In 1750 Charles of Bourbon (1716-1788) decided to build the Royal Palace as ideal center of the new Kingdom of Naples, by that time autonomous and released from Spanish aegis. The choice of the location, where it would rise the new kingdom’s administrative capital, fell on the plains of Terra di Lavoro, in the site dominated by the sixteenth century Acquaviva palace. The project for the majestic building, intended to compete with others European royal residences, was committed, after various events, to architect Luigi Vanvitelli (1700-1773), son of the most important landscape painter, Gasper Van Wittel, formerly active in Rome under Benedetto XIV in dome of S. Pietro restoration.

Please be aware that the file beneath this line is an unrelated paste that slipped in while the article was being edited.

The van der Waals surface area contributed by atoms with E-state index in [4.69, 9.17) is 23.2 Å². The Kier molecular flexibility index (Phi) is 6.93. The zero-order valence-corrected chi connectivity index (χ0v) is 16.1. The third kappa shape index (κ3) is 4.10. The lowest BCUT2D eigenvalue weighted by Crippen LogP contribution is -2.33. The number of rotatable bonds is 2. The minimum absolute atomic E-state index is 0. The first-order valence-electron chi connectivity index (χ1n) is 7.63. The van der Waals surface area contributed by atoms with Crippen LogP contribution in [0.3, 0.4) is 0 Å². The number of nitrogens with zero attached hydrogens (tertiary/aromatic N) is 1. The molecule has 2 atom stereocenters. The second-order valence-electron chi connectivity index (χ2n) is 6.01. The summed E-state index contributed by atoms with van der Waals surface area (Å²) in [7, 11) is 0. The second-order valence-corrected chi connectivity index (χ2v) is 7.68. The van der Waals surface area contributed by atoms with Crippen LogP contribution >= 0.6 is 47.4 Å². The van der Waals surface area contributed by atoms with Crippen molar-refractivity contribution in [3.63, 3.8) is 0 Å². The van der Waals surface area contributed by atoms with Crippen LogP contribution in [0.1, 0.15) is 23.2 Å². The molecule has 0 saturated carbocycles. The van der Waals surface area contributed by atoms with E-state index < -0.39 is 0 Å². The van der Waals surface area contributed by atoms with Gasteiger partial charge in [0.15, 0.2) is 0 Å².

The building of the Royal Palace began with the laying of the foundation stone on January 20th, 1752 and proceeded with alacrity until 1759, when Charles of Bourbon, after the death of the King of Spain, left the kingdom of Naples to reach Madrid. After Charles’s departure, the construction works of the “new Palace”, named like this at that time the Royal Palace, suffered a considerable slowdown, so at the death of Luigi Vanvitelli in 1773, they were far from being completed. Carlo Vanvitelli, Luigi’s son, and subsequently other architects, trained at the Vanvitelli’s school, carried out this great royal residence in the next century.